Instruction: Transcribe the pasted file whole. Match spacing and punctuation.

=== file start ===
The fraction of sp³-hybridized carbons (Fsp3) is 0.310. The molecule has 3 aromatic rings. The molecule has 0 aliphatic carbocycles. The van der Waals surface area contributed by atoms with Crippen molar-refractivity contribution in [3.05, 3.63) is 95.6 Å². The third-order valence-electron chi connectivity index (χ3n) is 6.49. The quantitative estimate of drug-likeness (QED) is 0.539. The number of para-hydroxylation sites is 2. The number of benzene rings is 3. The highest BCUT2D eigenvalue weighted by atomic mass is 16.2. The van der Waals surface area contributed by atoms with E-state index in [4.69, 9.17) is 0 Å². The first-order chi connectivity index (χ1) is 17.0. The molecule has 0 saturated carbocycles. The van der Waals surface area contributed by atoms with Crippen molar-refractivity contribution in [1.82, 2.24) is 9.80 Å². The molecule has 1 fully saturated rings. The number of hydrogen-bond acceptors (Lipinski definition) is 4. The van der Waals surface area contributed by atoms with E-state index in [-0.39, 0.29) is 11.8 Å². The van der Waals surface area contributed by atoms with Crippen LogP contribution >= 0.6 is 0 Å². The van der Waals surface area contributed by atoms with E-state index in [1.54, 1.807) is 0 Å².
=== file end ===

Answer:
The fraction of sp³-hybridized carbons (Fsp3) is 0.310. The molecule has 3 aromatic rings. The molecule has 0 aliphatic carbocycles. The van der Waals surface area contributed by atoms with Crippen molar-refractivity contribution in [3.05, 3.63) is 95.6 Å². The third-order valence-electron chi connectivity index (χ3n) is 6.49. The quantitative estimate of drug-likeness (QED) is 0.539. The number of para-hydroxylation sites is 2. The number of benzene rings is 3. The highest BCUT2D eigenvalue weighted by atomic mass is 16.2. The van der Waals surface area contributed by atoms with E-state index in [4.69, 9.17) is 0 Å². The first-order chi connectivity index (χ1) is 17.0. The molecule has 0 saturated carbocycles. The van der Waals surface area contributed by atoms with Crippen molar-refractivity contribution in [1.82, 2.24) is 9.80 Å². The molecule has 1 fully saturated rings. The number of hydrogen-bond acceptors (Lipinski definition) is 4. The van der Waals surface area contributed by atoms with E-state index in [-0.39, 0.29) is 11.8 Å². The van der Waals surface area contributed by atoms with Crippen LogP contribution >= 0.6 is 0 Å². The van der Waals surface area contributed by atoms with E-state index in [1.54, 1.807) is 0 Å².